Research led by the head of the Barrow Neurological Institute and published in the July 20, 2017 issue of The New England Journal of Medicine reveals that subarachnoid hemorrhages, which are caused by ruptured brain aneurysms, account for 5-10 percent of all strokes and are best managed by experienced and dedicated experts at high-volume centers with neurosurgeons, endovascular surgeons and stroke neurologists.

The article was co-authored by Barrow President and CEO Michael T. Lawton, M.D. and G. Edward Vates, M.D., Ph.D, of the University of Rochester Medical Center’s Department of Neurosurgery. “Subarachnoid hemorrhage victims tend to be younger than typical stroke victims, and they risk a greater loss of productive life,” Dr. Lawton said. “It is critical that they receive the best treatment for aneurysms — like the multidisciplinary team approach and state-of-the-art therapy like that offered at Barrow.”


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A new University of Liverpool study, published in Wiley Brain and Behaviour, identifies simple measures that could substantially improve the quality of life of stroke survivors with visual impairments.

About two thirds of stroke survivors have visual impairment which typically relates to impaired central or peripheral vision, eye movement abnormalities, or visual perceptual defects.

Symptoms can include blurred or altered vision, double or jumbled vision, loss of visual field, reading difficulty, inability to recognize familiar objects or people and glare. Post stroke visual impairment (PSVI) is currently an under researched area.


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The overall rate of stroke in the United States has been declining in recent years and while that has been good news, a new study suggests it may be primarily good news for men. The research, published in the August 9, 2017, online issue of Neurology®, the medical journal of the American Academy of Neurology, found that while the stroke rate for men declined during the study period, for women it remained the same.


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In the largest functional brain imaging study to date, the Amen Clinics (Newport Beach, CA) compared 46,034 brain SPECT (single photon emission computed tomography) imaging studies provided by nine clinics, quantifying differences between the brains of men and women. The study is published in the Journal of Alzheimer’s Disease.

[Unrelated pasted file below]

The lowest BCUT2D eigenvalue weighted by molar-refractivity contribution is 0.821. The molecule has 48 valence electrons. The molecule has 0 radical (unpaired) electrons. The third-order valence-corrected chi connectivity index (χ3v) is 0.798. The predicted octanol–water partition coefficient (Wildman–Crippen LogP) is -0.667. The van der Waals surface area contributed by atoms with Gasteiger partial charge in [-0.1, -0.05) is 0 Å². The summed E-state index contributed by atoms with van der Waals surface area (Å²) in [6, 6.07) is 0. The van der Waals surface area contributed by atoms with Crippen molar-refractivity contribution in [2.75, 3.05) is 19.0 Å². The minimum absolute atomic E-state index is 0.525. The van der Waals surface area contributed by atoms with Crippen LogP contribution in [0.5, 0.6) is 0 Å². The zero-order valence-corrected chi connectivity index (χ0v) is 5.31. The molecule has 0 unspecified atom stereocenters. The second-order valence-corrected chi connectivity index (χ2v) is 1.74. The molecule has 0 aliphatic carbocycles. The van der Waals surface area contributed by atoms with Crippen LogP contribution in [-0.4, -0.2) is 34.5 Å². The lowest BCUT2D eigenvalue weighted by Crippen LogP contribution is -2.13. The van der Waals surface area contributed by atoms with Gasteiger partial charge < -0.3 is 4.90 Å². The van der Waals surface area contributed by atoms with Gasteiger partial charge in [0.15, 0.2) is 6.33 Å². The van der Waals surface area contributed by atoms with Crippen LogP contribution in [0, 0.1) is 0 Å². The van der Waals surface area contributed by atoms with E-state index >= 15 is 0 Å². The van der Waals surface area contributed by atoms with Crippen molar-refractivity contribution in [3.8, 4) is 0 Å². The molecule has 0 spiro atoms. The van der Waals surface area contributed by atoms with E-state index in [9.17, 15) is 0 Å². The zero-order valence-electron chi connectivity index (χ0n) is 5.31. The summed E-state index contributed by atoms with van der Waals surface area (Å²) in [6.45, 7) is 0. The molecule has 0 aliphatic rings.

Lead author, psychiatrist Daniel G. Amen, MD, founder of Amen Clinics, Inc., commented, “This is a very important study to help understand gender-based brain differences. The quantifiable differences we identified between men and women are important for understanding gender-based risk for brain disorders such as Alzheimer’s disease. Using functional neuroimaging tools, such as SPECT, are essential to developing precision medicine brain treatments in the future.”


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People who survive a stroke or a mini-stroke without early complications have an increased risk of death, another stroke or heart attack (myocardial infarction) for at least 5 years following the initial stroke, found a new study published in CMAJ (Canadian Medical Association Journal)

“There is a real need to maintain risk reduction strategies, medical support and healthy lifestyle choices over the long-term, even years after a mild initial event,” said senior author Dr. Richard Swartz, a neurologist at Sunnybrook Health Sciences Centre, Toronto, Ontario.